Carmen and Anand’s Story: Managing Multiples & Reflux

by Kari Hastings

Photo credit: Clicks by Suzanne

Photo credit: Clicks by Suzanne

When Carmen and Anand’s twin daughters made their debut in October 2016, the couple got initiated into baby land – times two. “Neither of us had any experience with babies, like zero,” Carmen says. “The first time Anand held a baby was when he held our girls.”

Going from zero to 60 overnight was intense, and both Carmen and Anand say they couldn’t have done it without Bridgetown Baby’s Welcome Home and overnight packages. Carmen had a cesarean birth at 34 weeks. Her babies, Anais and Amara, spent 20 days in the Neonative Intensive Care Unit, which she describes as “baby boot camp.” “We learned a ton from the NICU nurses,” she says. “But it’s different when you’re home with them, and you have to figure out what to do.”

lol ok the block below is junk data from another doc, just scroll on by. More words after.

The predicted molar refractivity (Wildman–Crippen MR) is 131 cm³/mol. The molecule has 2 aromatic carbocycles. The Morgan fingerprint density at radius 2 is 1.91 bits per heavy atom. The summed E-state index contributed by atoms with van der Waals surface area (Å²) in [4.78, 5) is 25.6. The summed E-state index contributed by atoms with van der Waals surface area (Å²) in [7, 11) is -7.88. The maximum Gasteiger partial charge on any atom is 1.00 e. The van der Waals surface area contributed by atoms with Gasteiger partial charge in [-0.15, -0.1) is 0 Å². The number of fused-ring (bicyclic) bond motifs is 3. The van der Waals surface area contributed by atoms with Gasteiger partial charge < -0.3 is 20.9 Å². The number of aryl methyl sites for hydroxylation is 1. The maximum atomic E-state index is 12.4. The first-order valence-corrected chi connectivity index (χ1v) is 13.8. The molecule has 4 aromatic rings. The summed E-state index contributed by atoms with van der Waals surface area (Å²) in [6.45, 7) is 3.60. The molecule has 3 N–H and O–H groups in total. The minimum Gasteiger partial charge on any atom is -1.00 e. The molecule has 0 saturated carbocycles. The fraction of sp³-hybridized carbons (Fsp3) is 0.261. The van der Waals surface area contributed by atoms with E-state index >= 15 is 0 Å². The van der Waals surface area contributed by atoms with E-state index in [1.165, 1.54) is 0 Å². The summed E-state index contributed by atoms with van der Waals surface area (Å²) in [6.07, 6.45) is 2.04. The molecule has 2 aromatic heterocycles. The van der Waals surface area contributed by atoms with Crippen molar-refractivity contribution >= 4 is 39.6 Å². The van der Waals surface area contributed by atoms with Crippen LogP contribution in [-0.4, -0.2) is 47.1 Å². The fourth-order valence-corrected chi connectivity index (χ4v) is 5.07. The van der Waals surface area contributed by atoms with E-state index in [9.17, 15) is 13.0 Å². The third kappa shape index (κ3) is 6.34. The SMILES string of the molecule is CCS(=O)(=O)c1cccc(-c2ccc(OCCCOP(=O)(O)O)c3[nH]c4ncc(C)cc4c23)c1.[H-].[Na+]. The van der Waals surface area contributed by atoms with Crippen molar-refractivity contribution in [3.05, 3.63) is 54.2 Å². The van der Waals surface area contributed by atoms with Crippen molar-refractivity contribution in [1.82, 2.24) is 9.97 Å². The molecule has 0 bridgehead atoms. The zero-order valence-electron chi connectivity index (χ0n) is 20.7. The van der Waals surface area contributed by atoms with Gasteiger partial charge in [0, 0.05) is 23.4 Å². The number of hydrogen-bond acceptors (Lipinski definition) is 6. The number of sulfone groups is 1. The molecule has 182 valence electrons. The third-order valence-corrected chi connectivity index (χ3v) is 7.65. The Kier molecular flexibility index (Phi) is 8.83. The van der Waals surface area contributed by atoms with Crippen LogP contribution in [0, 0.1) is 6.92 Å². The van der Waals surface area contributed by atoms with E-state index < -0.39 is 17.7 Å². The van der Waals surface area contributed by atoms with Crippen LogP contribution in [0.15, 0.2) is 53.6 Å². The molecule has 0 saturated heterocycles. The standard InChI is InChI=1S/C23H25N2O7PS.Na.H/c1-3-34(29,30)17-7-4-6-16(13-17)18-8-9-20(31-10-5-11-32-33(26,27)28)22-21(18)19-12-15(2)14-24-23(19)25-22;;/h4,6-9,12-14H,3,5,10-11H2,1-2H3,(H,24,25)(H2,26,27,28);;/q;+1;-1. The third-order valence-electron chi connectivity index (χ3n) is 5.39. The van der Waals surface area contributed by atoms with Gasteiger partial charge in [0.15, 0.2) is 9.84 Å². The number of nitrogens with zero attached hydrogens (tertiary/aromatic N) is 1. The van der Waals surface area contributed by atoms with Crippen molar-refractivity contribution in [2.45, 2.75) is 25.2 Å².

Anais, born at just 3 pounds 12 ounces, had significant reflux issues and screamed in pain after every feeding. Bridgetown Baby postpartum doulas Merriah Fairchild, Rose Otter and Catherine Akerson Bailey all worked with the twins, demonstrating how to get them to breastfeed and bottle-feed at the same time, and how to massage their tiny bellies to relieve pressure, burp them and wear them around the house in a wrap. The doulas also assisted with practical things, like setting up an organized bottle-feeding system and figuring out which bottles and nipples worked best.

Anand says having their input was calming

“I’m a research-oriented person,” he says. “I do a ton of reading and look up everything online. I was able to just let go, save up my questions and ask the professionals when they showed up every week. It really helped our relationship with the babies and our relationship with each other.”

Carmen says the “overnights” were the best.

“Those overnights were a godsend,” she says. “We just bought it like it was another resource. It’s really not a luxury item. It’s a need to have, not a want. Merriah would leave the next morning, and the babies and I would be happy and rested, the kitchen would look great, lactation cookies would be baked and breakfast would be on the table.